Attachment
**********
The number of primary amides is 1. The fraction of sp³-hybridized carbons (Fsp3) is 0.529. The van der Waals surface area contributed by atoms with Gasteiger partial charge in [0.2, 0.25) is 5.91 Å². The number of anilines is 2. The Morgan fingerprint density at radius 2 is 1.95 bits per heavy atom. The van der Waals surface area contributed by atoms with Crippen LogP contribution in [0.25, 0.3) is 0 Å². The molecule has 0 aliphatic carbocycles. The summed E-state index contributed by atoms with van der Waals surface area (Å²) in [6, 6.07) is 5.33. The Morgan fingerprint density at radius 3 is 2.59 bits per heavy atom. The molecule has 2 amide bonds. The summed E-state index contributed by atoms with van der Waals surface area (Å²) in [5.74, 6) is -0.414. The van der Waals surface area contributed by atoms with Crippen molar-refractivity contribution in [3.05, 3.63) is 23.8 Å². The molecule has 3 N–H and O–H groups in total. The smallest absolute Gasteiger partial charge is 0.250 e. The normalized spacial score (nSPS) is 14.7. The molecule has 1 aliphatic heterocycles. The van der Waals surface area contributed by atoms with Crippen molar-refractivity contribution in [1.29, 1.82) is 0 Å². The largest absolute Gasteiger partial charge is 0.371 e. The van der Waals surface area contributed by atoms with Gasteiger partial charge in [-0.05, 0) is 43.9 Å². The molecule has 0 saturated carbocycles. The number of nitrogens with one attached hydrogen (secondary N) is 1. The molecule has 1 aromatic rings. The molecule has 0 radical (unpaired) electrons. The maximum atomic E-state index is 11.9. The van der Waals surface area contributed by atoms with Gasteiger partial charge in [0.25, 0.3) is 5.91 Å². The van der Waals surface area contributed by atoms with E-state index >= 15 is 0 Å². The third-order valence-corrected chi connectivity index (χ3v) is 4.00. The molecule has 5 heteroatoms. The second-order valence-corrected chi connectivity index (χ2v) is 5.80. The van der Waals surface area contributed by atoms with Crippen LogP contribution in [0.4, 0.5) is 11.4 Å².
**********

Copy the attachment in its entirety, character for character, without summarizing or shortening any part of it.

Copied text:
The number of primary amides is 1. The fraction of sp³-hybridized carbons (Fsp3) is 0.529. The van der Waals surface area contributed by atoms with Gasteiger partial charge in [0.2, 0.25) is 5.91 Å². The number of anilines is 2. The Morgan fingerprint density at radius 2 is 1.95 bits per heavy atom. The van der Waals surface area contributed by atoms with Crippen LogP contribution in [0.25, 0.3) is 0 Å². The molecule has 0 aliphatic carbocycles. The summed E-state index contributed by atoms with van der Waals surface area (Å²) in [6, 6.07) is 5.33. The Morgan fingerprint density at radius 3 is 2.59 bits per heavy atom. The molecule has 2 amide bonds. The summed E-state index contributed by atoms with van der Waals surface area (Å²) in [5.74, 6) is -0.414. The van der Waals surface area contributed by atoms with Crippen molar-refractivity contribution in [3.05, 3.63) is 23.8 Å². The molecule has 3 N–H and O–H groups in total. The smallest absolute Gasteiger partial charge is 0.250 e. The normalized spacial score (nSPS) is 14.7. The molecule has 1 aliphatic heterocycles. The van der Waals surface area contributed by atoms with Crippen molar-refractivity contribution in [1.29, 1.82) is 0 Å². The largest absolute Gasteiger partial charge is 0.371 e. The van der Waals surface area contributed by atoms with Gasteiger partial charge in [-0.05, 0) is 43.9 Å². The molecule has 0 saturated carbocycles. The number of nitrogens with one attached hydrogen (secondary N) is 1. The molecule has 1 aromatic rings. The molecule has 0 radical (unpaired) electrons. The maximum atomic E-state index is 11.9. The van der Waals surface area contributed by atoms with Gasteiger partial charge in [0.25, 0.3) is 5.91 Å². The van der Waals surface area contributed by atoms with E-state index >= 15 is 0 Å². The third-order valence-corrected chi connectivity index (χ3v) is 4.00. The molecule has 5 heteroatoms. The second-order valence-corrected chi connectivity index (χ2v) is 5.80. The van der Waals surface area contributed by atoms with Crippen LogP contribution in [0.4, 0.5) is 11.4 Å².